I believe that the majority fails to acknowledge the importance of age in assessing the mental capacity of retarded individuals to render voluntary confessions. The courts have recognized the susceptibility of inexperienced juveniles to interrogation techniques.9 Similarly, the vulnerability of individuals of low mentality to suggestions from authority figures is well-documented.10 In combination, Arnold Vance's youth and mental infirmity present a picture of pliant eagerness to please his inquisitors. If Vance were older and emotionally more mature, or if he were more intelligent, I might discern in him sufficient presence of mind to execute a voluntary confession, but I cannot place my faith in the inculpatory statement of a juvenile with the mind of a nine-year-old.
I do not, however, rely solely on Vance's youth and mental impairment in weighing the constitutionality of his confession.11 Additional factors are present in this case which have been recognized by the courts as militating against a finding of voluntariness.
In Gallegos v. U.S., 370 U.S. 49, 82 S.Ct. 1209, 8 L.Ed.2d 325 (1962), the petitioner, age fourteen, made an oral confession as soon as he was arrested. He was informed of his right to counsel but did not ask to see a lawyer. After he had been detained by the police for at least five days, during which time he saw no lawyer, parent, or other friendly adult, he signed a formal confession. The Supreme Court held that under these circumstances, the formal confession was obtained in violation of due process. The age of the defendant and the length of the incarceration were what gave the case its "ominous cast," but the Court also stressed the absence of counsel:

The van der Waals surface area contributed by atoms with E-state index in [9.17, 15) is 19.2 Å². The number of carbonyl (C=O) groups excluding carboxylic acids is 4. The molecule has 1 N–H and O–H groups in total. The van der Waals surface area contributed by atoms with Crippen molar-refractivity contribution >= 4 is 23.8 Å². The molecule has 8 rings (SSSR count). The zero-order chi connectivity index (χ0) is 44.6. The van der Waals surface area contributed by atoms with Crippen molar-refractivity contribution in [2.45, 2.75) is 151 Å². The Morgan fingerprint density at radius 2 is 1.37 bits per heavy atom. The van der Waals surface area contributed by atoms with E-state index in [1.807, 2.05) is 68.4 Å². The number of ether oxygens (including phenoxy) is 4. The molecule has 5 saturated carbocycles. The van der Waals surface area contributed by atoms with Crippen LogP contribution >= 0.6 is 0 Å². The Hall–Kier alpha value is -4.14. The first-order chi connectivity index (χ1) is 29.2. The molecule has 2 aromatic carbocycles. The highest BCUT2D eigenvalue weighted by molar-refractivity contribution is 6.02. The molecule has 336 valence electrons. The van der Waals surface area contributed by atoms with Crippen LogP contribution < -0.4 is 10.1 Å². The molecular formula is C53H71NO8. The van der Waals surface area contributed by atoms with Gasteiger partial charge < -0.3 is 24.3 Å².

[The adolescent defendant] would have no way of knowing what the consequences of his confession were without advice as to his rights--from someone concerned with securing him those rights--and without the aid of more mature judgment as to the steps he should take in the predicament in which he found himself.... Without some adult protection against this inequality, a 14-year-old boy would not be able to know, let alone assert, such constitutional rights as he had. Id. at 54, 82 S.Ct. at 1212.
Although the Court did not go so far as to require the presence of counsel in all juvenile interrogation cases even where the youth appears to waive his right to an attorney, failure by police to bring in counsel or some other friendly adult cuts against the government's case that a confession was voluntary.12 Where the susceptibility to police pressure is undoubtedly great, as in the case of a teenage boy with little past experience in dealing with authorities, the glaring failure of authorities to summon counsel is fundamentally unfair.
The majority states:
Another important difference between this case and some finding confessions involuntary is that Vance's initial confession did not come at the end of an extended interrogation, e.g., Gallegos v. Colorado, 370 U.S. 49, 54 [82 S.Ct. 1209, 1212, 8 L.Ed.2d 325] (1962) (five day detention); Thomas, 447 F.2d 1321 (14 hours of interrogation in a 17 hour period). While the second confession did not occur until several hours after the initial questioning, Vance's initial indication that he might know something about the murders came ... after a relatively short period of questioning.
Leaving aside the question of what constitutes "extended interrogation,"13 the majority's emphasis on Vance's inculpatory statements early on in the interrogation is misplaced in light of Gallegos, where, 370 U.S. at 54, 82 S.Ct. at 1212, the Supreme Court stated: